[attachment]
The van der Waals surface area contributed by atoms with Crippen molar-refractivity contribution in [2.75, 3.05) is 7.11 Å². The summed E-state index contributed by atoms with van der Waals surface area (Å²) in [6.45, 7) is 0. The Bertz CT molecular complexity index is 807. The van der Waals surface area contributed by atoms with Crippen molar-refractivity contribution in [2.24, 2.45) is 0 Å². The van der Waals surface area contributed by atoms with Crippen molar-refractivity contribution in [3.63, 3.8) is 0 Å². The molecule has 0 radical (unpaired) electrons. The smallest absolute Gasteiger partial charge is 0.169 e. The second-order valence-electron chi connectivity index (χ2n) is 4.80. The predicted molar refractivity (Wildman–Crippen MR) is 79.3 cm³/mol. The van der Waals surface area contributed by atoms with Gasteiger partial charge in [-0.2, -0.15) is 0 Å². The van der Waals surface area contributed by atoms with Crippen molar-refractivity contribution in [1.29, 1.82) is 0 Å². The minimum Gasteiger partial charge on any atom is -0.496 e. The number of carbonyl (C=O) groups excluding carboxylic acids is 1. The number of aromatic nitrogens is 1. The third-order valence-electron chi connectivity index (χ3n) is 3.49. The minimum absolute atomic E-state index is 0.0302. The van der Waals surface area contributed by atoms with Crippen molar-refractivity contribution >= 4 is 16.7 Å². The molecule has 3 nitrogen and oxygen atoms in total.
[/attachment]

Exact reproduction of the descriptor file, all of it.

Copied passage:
The van der Waals surface area contributed by atoms with Crippen molar-refractivity contribution in [2.75, 3.05) is 7.11 Å². The summed E-state index contributed by atoms with van der Waals surface area (Å²) in [6.45, 7) is 0. The Bertz CT molecular complexity index is 807. The van der Waals surface area contributed by atoms with Crippen molar-refractivity contribution in [2.24, 2.45) is 0 Å². The van der Waals surface area contributed by atoms with Crippen molar-refractivity contribution in [3.63, 3.8) is 0 Å². The molecule has 0 radical (unpaired) electrons. The smallest absolute Gasteiger partial charge is 0.169 e. The second-order valence-electron chi connectivity index (χ2n) is 4.80. The predicted molar refractivity (Wildman–Crippen MR) is 79.3 cm³/mol. The van der Waals surface area contributed by atoms with Gasteiger partial charge in [-0.2, -0.15) is 0 Å². The van der Waals surface area contributed by atoms with Crippen molar-refractivity contribution in [1.29, 1.82) is 0 Å². The minimum Gasteiger partial charge on any atom is -0.496 e. The number of carbonyl (C=O) groups excluding carboxylic acids is 1. The number of aromatic nitrogens is 1. The third-order valence-electron chi connectivity index (χ3n) is 3.49. The minimum absolute atomic E-state index is 0.0302. The van der Waals surface area contributed by atoms with Crippen molar-refractivity contribution >= 4 is 16.7 Å². The molecule has 3 nitrogen and oxygen atoms in total.